Yesterday (21 December), oil price fell to its 11-year low responding to the flow of fresh supplies that will outstrip the world’s demand. The price of Brent crude fell by 2 percent to reach as low as $36.17 a barrel, which is the cheapest oil since July 2004. Yesterday’s result is even worse than during the economic crisis following the fall of Lehman Brothers. Overall, oil prices have gone down by more than two thirds since last summer, as demand was a bit slower reflecting a slowdown of the world’s economy.
The global production is currently running at its record high while the market is trying to absorb the additional supply from Iran following the lifting of its Western sanctions. Iran is trying to jeopardize the market shares of Russia and Saudi Arabia. Fresh supplies are also flowing from the United States, whose stockpiles are going up as more and more drilling rigs are becoming operational. During the weekend, Saudi Oil Minister reiterated that the country would stick to the policy of keeping output high, which is also OPEC’s policy. The kingdom has been basically pumping unwanted oil for months trying to protect its market share and force American crude producers out of business.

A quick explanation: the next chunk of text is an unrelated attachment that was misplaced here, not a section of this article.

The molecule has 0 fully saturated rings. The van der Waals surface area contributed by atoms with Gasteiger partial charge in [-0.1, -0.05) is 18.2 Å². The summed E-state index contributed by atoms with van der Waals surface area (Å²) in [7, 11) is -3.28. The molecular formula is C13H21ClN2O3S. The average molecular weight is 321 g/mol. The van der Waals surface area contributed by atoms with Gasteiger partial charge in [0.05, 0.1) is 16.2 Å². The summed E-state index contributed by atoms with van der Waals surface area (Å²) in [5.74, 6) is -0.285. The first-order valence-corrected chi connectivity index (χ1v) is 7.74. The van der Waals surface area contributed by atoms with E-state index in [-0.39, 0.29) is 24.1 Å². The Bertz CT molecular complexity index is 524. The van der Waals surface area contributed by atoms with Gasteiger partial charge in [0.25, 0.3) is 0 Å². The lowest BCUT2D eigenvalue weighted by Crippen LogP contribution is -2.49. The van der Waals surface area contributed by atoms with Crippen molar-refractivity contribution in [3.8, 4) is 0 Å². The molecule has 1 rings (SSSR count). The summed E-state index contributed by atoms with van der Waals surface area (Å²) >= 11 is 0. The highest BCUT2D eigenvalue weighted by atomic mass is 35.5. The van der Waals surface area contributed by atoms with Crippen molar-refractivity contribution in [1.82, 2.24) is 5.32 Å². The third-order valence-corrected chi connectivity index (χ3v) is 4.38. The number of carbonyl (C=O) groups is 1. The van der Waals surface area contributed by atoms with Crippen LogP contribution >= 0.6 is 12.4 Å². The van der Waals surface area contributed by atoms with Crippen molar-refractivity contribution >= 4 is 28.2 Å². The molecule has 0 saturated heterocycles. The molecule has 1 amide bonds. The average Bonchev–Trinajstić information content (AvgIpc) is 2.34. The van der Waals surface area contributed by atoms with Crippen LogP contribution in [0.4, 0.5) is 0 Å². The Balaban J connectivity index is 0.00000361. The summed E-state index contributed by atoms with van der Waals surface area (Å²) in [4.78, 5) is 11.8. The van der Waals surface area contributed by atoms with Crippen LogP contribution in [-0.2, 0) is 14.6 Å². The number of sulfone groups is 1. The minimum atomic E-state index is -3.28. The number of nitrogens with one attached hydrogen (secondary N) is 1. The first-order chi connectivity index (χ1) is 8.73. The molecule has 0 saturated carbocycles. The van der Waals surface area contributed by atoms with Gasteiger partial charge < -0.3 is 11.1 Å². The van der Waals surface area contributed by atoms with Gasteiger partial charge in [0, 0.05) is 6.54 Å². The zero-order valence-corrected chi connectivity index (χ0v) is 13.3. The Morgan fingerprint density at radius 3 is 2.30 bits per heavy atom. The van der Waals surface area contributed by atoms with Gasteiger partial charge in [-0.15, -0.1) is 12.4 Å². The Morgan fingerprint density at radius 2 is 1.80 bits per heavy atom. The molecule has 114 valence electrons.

The US has recently also deployed the biggest number of rigs to a total of 541 and at the same time Russia’s output has marked its post-Soviet record. Oil prices have been also additionally weakened by the recent increase in US interest rate, which strengthened dollar and decreased the dollar price of commodities. According to Lukman Otunuga of the currency trader FXTM, “sentiment towards WTI oil received a heavy blow as this latest increase in oil rig counts, combined with the consistent rise in crude oil inventories have led to intensifying concerns over the aggressive oversupply in the markets.”